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Re: [Slovak-World] Votrubova Chata

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  • Martin Votruba
    Thank you, Ron, for the information and for the great photos. It s interesting that the German text translates the Predne Kopske sedlo in the Slovak text you
    Message 1 of 13 , Mar 2, 2005
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      Thank you, Ron, for the information and for the great photos. It's
      interesting that the German text translates the Predne Kopske sedlo
      in the Slovak text you posted as "White Saddle." It indeed is above
      White Lake (Tarn) where the newer hut was built (it's not there any
      more, either), but the mountain pass hasn't been called that in
      Slovak.

      > difference between "chata" and "chyz^a"

      As Helen said, chyza is a traditional word for a small house. It was
      also used to mean "a room." Chata is more recent, from the German
      Hu"tte. It only means a mountain chalet/hut, or a summer
      cottage/house today. But I recall it from at least one poem from the
      19th century in the sense of "a house," although it could have been
      used because of the rhyme.


      Martin

      votruba "at" pitt "dot" edu
    • sandman6294
      ... Thanks Helen. That was the term my parents also used. For some reason I got the impression it was a synonym for hut and chata was a cottage. I wasn t
      Message 2 of 13 , Mar 2, 2005
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        --- In Slovak-World@yahoogroups.com, "Helen Fedor" <hfed@l...> wrote:
        > "Chata" is a hut, while "chyz~a" is a cottage. My parents never
        > referred to their home in the village as anything other than "nas~a
        > chyz~a".
        >
        > Helen

        Thanks Helen. That was the term my parents also used. For some
        reason I got the impression it was a synonym for hut and "chata" was
        a cottage. I wasn't able to find "chyz^a" in my Slovak
        dictionaries. Is it an Eastern dialect or Rusyn term?

        RU
      • sandman6294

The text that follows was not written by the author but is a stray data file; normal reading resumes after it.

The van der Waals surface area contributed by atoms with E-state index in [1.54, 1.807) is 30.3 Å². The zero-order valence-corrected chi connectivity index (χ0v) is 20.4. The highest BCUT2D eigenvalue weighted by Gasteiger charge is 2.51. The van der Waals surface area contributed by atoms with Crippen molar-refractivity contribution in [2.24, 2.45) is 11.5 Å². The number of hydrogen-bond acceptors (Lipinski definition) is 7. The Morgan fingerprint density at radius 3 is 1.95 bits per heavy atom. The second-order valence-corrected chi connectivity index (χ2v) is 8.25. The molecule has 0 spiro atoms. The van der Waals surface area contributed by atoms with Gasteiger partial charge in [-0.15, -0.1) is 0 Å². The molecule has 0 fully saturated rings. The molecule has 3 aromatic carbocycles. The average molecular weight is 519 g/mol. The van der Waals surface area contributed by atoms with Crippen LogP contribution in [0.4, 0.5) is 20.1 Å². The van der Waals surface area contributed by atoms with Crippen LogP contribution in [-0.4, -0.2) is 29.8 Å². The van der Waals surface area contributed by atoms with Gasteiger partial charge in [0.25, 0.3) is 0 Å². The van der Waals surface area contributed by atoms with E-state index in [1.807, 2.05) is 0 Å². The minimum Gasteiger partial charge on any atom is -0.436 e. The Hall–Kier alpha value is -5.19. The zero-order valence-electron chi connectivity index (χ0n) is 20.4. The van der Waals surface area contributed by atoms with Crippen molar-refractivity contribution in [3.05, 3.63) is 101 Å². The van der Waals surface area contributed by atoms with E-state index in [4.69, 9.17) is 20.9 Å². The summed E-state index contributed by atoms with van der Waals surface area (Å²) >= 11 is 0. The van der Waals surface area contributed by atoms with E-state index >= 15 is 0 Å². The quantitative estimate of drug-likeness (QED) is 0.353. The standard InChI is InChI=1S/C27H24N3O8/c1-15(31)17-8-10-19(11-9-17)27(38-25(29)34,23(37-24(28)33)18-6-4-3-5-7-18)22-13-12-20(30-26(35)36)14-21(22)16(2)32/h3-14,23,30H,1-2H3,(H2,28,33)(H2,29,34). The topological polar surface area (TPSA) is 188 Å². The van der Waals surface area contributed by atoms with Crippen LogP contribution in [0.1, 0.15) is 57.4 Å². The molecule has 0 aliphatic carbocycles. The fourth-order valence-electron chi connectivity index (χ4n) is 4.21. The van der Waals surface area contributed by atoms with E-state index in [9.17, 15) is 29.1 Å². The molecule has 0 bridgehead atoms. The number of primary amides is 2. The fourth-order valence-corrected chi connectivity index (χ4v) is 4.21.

... was also used to mean a room. Chata is more recent, from the German Hu tte. It only means a mountain chalet/hut, or a summer cottage/house today.
        Message 3 of 13 , Mar 2, 2005
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          --- In Slovak-World@yahoogroups.com, Martin Votruba <votrubam@y...>
          wrote:
          > > difference between "chata" and "chyz^a"
          >
          > As Helen said, chyza is a traditional word for a small house. It
          was also used to mean "a room." Chata is more recent, from the
          German Hu"tte. It only means a mountain chalet/hut, or a summer
          cottage/house today.< But I recall it from at least one poem
          from...<

          Thanks Martin. As I mentioned to Helen, I couldn't find chyz^a in
          the dictionaries that I have access to. I had heard of "dacha" the
          Russian term for summer home or cottage but not "chata". My first
          encounter with "chata" was when I visited my cousin in Prague. They
          have a chata in the countryside outside Prague. I thought it was a
          Czech term.

          RU
        • Martin Votruba
          ... It is (was) quite common all over, RU, and in other Slavic languages, too. But it has an old-fashioned ring to it today, so that s why a shorter
          Message 4 of 13 , Mar 2, 2005
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            > to find "chyz^a" in my Slovak dictionaries.
            > Is it an Eastern dialect or Rusyn term?

            It is (was) quite common all over, RU, and in other Slavic languages,
            too. But it has an old-fashioned ring to it today, so that's why a
            shorter dictionary might not include it. Here's part of a song (the